Methane is a greenhouse gas ignored by most of people. While everyone is focusing in CO2, it’s almost always forgot that methane is more powerful and destructive when it comes to climate change.
This is not only Hourglass conclusion. A study from the Environment Defense Fund proves that methane is about 80 times worse than carbon in terms of global warming. Let’s understand how is this possible.
The impact of methane in greenhouse effect and climate change
This video shows in a very practical way how dangerous is methane for the envrionment and why we can’t ignore this greenhouse gas effect on global warming.
Why methane is a greenhouse gas so dangerous to the planet
Well, you need to understand well what is a greenhouse gas.
As you know, the heat that we have on this planet come from the sun. Thanks to the ozone layer, it’s not all the heat that gets to our atmosphere, just part of it.
This ozone layer has two protecting effects for Earth. The first one metioned above and, if this layer did not existed, all that heat that touch us during the day would simply disappear at night, leaving the planet too cold to human existence – and to any other species.
On top of that, there’s some gases in our atmosphere that have the super power of trapping the heat of the atmosphere. CO2 is one of this greenhouse gases, but methane is much worse.
Methane can trap 80 times more heat than carbon dioxide.
CO2 vs methane
Of course carbon dioxide (CO2) receives more attention, because it is all over our economy. Factories, gasoline, power for houses and offices. Everything is connected to carbon so, in volume, it is very bad, but methane can trap 80 times more heat than carbon.
But methane is far from being safe for climate change.
How does methane impact the environment?
Most of methane comes from livestock, that represents more than 1 trillion dolar for the American economy. According to the United States Department of Agriculture, in 2022 there was over 30 million of beef cows.
Let’s do some quick maths? Each cow produces around 220 pounds of methane per year. 30 million cows can produce any number close to 6.6 billion pounds of methane. This is enough to create some environmental problems.
What is Methane?
Methane (CH4) is a colorless, odorless gas which, when mixed with air, can be highly explosive.
This biogas is extremely well known for its energy (combustion) properties and for being produced in the digestion process of cows.
However, methane gas also comes from:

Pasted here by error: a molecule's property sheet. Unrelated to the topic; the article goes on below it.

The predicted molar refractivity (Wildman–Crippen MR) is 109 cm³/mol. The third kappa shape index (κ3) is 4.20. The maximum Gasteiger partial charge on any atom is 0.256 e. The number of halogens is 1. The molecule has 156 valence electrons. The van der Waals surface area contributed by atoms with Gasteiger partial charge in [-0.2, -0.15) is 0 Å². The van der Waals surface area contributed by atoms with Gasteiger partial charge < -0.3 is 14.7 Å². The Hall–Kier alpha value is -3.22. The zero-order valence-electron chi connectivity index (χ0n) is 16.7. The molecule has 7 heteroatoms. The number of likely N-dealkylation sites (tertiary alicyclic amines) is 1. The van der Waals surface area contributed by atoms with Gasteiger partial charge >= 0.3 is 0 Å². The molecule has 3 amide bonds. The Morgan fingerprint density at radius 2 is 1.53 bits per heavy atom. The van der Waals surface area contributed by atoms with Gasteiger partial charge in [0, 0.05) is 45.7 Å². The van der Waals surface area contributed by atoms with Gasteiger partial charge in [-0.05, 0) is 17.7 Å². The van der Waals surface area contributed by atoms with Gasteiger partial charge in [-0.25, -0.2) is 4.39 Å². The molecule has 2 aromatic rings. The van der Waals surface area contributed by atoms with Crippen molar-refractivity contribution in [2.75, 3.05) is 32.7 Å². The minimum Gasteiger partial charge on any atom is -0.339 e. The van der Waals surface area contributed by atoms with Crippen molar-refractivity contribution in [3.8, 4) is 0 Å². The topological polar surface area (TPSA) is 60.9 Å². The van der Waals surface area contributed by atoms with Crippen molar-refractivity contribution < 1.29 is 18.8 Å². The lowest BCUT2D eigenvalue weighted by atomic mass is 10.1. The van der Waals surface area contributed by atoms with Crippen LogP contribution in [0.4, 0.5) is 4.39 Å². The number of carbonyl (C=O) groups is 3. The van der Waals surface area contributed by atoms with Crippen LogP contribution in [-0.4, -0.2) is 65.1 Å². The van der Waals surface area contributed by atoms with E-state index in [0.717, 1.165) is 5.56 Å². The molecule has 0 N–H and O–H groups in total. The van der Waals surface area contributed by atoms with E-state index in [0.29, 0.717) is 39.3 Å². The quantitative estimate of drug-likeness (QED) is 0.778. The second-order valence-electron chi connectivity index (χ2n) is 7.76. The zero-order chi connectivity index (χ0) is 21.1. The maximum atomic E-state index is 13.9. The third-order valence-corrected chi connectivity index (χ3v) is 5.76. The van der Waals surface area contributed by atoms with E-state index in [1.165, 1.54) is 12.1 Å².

- Fossil fuel combustion (natural gas and coal)
- Burning of fossil fuels.
Methane is a biogas
Methane is a gas of the hydrocarbon family, formed by carbon and hydrogen, and can be considered a biogas because it can be produced through organic matter.
Methane and climate change
Methane (CH4) is the main greenhouse gas. As its capacity to retain heat is up to 80 times greater than that of carbon, on a 20-year scale, its effect on global warming can be 84 times greater than the effect of CO2.
It is important to remember that methane is a gas that has always been present in our atmosphere, for example in volcanoes or in the decomposition of organic matter. In other words: it is a cause of greenhouse effect, but only because of human activities.
The big problem with methane today is the unbalanced production of this gas.
According to the USDA, the cattle herd around the world was at 300 million as early as 2018.
The territories with the largest amount of cows are:
- United States of America
- European Union
Is it possible to capture methane from the atmosphere and stop climate change?
As you may know, we have two major challenges when it comes to climate change:
1 – Stop emitting greenhouse gases
2 – Capturing the gases we already release into the atmosphere
We have reached a point of high emissions where just stopping emitting CO2 or methane would not be enough.
Even if net zero is a bold and challenging goal, it is not the solution by itself.
In the case of CO2, trees and plants (terrestrial and aquatic) are great allies in carbon capture, although high levels of deforestation have made that task much more difficult.
But what about methane, which is as dangerous a greenhouse gas as CO2?
Scientist Amitesh Maiti of the Lawrence Livermore National Laboratory has found a mineral that can capture the gas: zeolite.
This mineral can be manufactured on a large scale and is already used today in water purification and industrial processes.
Maiti’s research searched through 100,000 different types of materials to find the most suitable one to interact with methane and the result was very positive.
Zeolite can be used to remove methane from coal mines and from manure (the result of cow digestion).
This is not the only good news: the captured methane can be used to generate electricity!
The idea is to put this new discovery into practice as soon as possible, because with the melting of the Arctic and Permafrost, planet Earth’s atmosphere is likely to receive large amounts of methane that was locked up under the ice sheets.